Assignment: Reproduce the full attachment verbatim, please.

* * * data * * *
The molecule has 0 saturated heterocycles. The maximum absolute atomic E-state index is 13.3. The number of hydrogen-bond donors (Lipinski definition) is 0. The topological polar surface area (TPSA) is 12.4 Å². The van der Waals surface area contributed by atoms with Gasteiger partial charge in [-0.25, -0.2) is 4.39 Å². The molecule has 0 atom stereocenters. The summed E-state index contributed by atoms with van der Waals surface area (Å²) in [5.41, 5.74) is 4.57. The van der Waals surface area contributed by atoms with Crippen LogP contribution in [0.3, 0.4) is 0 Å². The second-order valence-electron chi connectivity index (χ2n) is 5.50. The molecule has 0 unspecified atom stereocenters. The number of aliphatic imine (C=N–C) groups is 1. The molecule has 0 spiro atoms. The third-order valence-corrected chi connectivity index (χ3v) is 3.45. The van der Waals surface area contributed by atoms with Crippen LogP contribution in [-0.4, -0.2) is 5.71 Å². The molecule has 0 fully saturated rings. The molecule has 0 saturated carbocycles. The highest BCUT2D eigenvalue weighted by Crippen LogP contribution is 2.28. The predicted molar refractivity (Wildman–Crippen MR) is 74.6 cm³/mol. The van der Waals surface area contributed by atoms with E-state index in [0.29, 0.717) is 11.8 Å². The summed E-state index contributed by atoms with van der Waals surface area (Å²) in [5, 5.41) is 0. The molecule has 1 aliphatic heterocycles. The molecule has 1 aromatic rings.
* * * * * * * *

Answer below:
The molecule has 0 saturated heterocycles. The maximum absolute atomic E-state index is 13.3. The number of hydrogen-bond donors (Lipinski definition) is 0. The topological polar surface area (TPSA) is 12.4 Å². The van der Waals surface area contributed by atoms with Gasteiger partial charge in [-0.25, -0.2) is 4.39 Å². The molecule has 0 atom stereocenters. The summed E-state index contributed by atoms with van der Waals surface area (Å²) in [5.41, 5.74) is 4.57. The van der Waals surface area contributed by atoms with Crippen LogP contribution in [0.3, 0.4) is 0 Å². The second-order valence-electron chi connectivity index (χ2n) is 5.50. The molecule has 0 unspecified atom stereocenters. The number of aliphatic imine (C=N–C) groups is 1. The molecule has 0 spiro atoms. The third-order valence-corrected chi connectivity index (χ3v) is 3.45. The van der Waals surface area contributed by atoms with Crippen LogP contribution in [-0.4, -0.2) is 5.71 Å². The molecule has 0 fully saturated rings. The molecule has 0 saturated carbocycles. The highest BCUT2D eigenvalue weighted by Crippen LogP contribution is 2.28. The predicted molar refractivity (Wildman–Crippen MR) is 74.6 cm³/mol. The van der Waals surface area contributed by atoms with E-state index in [0.29, 0.717) is 11.8 Å². The summed E-state index contributed by atoms with van der Waals surface area (Å²) in [5, 5.41) is 0. The molecule has 1 aliphatic heterocycles. The molecule has 1 aromatic rings.